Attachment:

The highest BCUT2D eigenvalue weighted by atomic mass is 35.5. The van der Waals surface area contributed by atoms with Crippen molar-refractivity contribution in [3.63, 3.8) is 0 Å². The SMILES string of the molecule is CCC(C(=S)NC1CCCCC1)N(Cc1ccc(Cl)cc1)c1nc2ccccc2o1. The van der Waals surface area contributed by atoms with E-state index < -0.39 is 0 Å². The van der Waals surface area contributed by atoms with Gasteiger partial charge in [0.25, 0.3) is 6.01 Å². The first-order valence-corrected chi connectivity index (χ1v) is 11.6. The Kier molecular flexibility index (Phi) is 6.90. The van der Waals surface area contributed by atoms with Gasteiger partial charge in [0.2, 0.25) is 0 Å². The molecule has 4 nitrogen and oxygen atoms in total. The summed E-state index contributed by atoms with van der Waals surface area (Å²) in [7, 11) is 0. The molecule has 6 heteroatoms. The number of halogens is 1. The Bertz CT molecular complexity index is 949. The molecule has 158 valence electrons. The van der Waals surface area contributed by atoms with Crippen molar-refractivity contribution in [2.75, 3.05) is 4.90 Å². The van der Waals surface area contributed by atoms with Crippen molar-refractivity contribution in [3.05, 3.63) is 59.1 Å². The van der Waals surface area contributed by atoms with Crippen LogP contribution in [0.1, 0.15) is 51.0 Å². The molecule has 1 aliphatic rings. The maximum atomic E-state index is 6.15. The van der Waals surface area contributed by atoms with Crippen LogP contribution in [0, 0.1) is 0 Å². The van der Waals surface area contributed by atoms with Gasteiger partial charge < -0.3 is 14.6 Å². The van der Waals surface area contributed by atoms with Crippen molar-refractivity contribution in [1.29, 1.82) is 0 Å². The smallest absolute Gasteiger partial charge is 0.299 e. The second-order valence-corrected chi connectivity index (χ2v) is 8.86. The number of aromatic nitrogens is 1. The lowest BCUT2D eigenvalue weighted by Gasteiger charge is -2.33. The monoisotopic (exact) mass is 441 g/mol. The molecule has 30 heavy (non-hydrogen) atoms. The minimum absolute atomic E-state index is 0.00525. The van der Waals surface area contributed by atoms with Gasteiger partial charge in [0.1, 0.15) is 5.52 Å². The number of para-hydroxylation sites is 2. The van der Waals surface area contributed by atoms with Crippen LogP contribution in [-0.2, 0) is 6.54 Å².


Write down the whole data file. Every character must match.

The highest BCUT2D eigenvalue weighted by atomic mass is 35.5. The van der Waals surface area contributed by atoms with Crippen molar-refractivity contribution in [3.63, 3.8) is 0 Å². The SMILES string of the molecule is CCC(C(=S)NC1CCCCC1)N(Cc1ccc(Cl)cc1)c1nc2ccccc2o1. The van der Waals surface area contributed by atoms with E-state index < -0.39 is 0 Å². The van der Waals surface area contributed by atoms with Gasteiger partial charge in [0.25, 0.3) is 6.01 Å². The first-order valence-corrected chi connectivity index (χ1v) is 11.6. The Kier molecular flexibility index (Phi) is 6.90. The van der Waals surface area contributed by atoms with Gasteiger partial charge in [0.2, 0.25) is 0 Å². The molecule has 4 nitrogen and oxygen atoms in total. The summed E-state index contributed by atoms with van der Waals surface area (Å²) in [7, 11) is 0. The molecule has 6 heteroatoms. The number of halogens is 1. The Bertz CT molecular complexity index is 949. The molecule has 158 valence electrons. The van der Waals surface area contributed by atoms with Crippen molar-refractivity contribution in [2.75, 3.05) is 4.90 Å². The van der Waals surface area contributed by atoms with Crippen molar-refractivity contribution in [3.05, 3.63) is 59.1 Å². The van der Waals surface area contributed by atoms with Crippen LogP contribution in [0.1, 0.15) is 51.0 Å². The molecule has 1 aliphatic rings. The maximum atomic E-state index is 6.15. The van der Waals surface area contributed by atoms with Crippen LogP contribution in [0, 0.1) is 0 Å². The van der Waals surface area contributed by atoms with Gasteiger partial charge < -0.3 is 14.6 Å². The van der Waals surface area contributed by atoms with Crippen molar-refractivity contribution in [1.29, 1.82) is 0 Å². The smallest absolute Gasteiger partial charge is 0.299 e. The second-order valence-corrected chi connectivity index (χ2v) is 8.86. The number of aromatic nitrogens is 1. The lowest BCUT2D eigenvalue weighted by Gasteiger charge is -2.33. The monoisotopic (exact) mass is 441 g/mol. The molecule has 30 heavy (non-hydrogen) atoms. The minimum absolute atomic E-state index is 0.00525. The van der Waals surface area contributed by atoms with Gasteiger partial charge in [0.1, 0.15) is 5.52 Å². The number of para-hydroxylation sites is 2. The van der Waals surface area contributed by atoms with Crippen LogP contribution in [-0.2, 0) is 6.54 Å².